The cup that Jesus agonized over in the Garden of Gethsemane holds the mystery of his suffering and death. He had left most of his disciples sitting in the garden and had taken his inner circle—Peter, James, and John—further into the garden with him. He began to be very troubled and said to these three: “My soul is exceeding sorrowful, even unto death; tarry ye here, and watch with me” (Matt. 26:38). Then he left them, and, going deeper into the garden, he fell on his face and prayed: “O my Father, if it be possible, let this cup pass from me: nevertheless, not as I will, but as thou wilt.”
This cup that Jesus had to drink is an important symbol of his suffering and death in all four Gospels, in Matthew (26:39, 42), Mark (14:36); Luke (22:42), and John (18:11). What is the meaning of this cup? What was so terrible about it that even the thought of drinking it caused him to be in agony, his sweat falling on the ground like great drops of blood?
Of course, the cup symbolized the suffering he would be required to undergo in the horrible death that awaited him. Jesus foresaw not only the fact of his death but the very method of his execution—by crucifixion (Matt. 20:19). Indeed, he had used the cup as a symbol of suffering in a general sense when James and John came to him seeking the place of honor in his kingdom. “Are you able to drink the cup that I am to drink?” he asked. “You will drink my cup, but to sit at my right hand and at my left is not mine to grant” (Matt. 20:22, 23; Mark 10:38, 39).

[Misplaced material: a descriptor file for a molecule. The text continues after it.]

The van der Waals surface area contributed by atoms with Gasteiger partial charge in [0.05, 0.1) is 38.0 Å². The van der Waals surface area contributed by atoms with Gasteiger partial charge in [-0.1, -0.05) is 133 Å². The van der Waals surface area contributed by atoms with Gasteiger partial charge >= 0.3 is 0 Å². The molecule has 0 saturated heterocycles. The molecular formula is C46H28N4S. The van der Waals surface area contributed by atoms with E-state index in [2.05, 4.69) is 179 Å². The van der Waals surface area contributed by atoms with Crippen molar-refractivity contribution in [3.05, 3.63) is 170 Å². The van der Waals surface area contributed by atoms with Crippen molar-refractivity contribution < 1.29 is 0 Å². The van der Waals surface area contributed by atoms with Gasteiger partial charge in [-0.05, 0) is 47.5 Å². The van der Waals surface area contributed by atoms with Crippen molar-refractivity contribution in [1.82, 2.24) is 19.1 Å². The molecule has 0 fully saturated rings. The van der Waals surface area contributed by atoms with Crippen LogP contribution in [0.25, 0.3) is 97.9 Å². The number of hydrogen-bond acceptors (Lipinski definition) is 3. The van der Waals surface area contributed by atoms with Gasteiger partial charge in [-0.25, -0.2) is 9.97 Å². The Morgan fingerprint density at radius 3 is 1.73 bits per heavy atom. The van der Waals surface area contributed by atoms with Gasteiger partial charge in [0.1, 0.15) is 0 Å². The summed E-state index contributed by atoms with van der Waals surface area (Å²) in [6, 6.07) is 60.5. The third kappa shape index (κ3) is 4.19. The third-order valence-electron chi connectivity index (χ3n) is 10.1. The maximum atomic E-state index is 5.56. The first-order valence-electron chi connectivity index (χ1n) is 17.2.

Since Jesus’ followers will have to drink the same cup, in one sense it must represent persecution and suffering, even to death. However, there is a profound difference between the cup of suffering his disciples must be prepared to drink ...1
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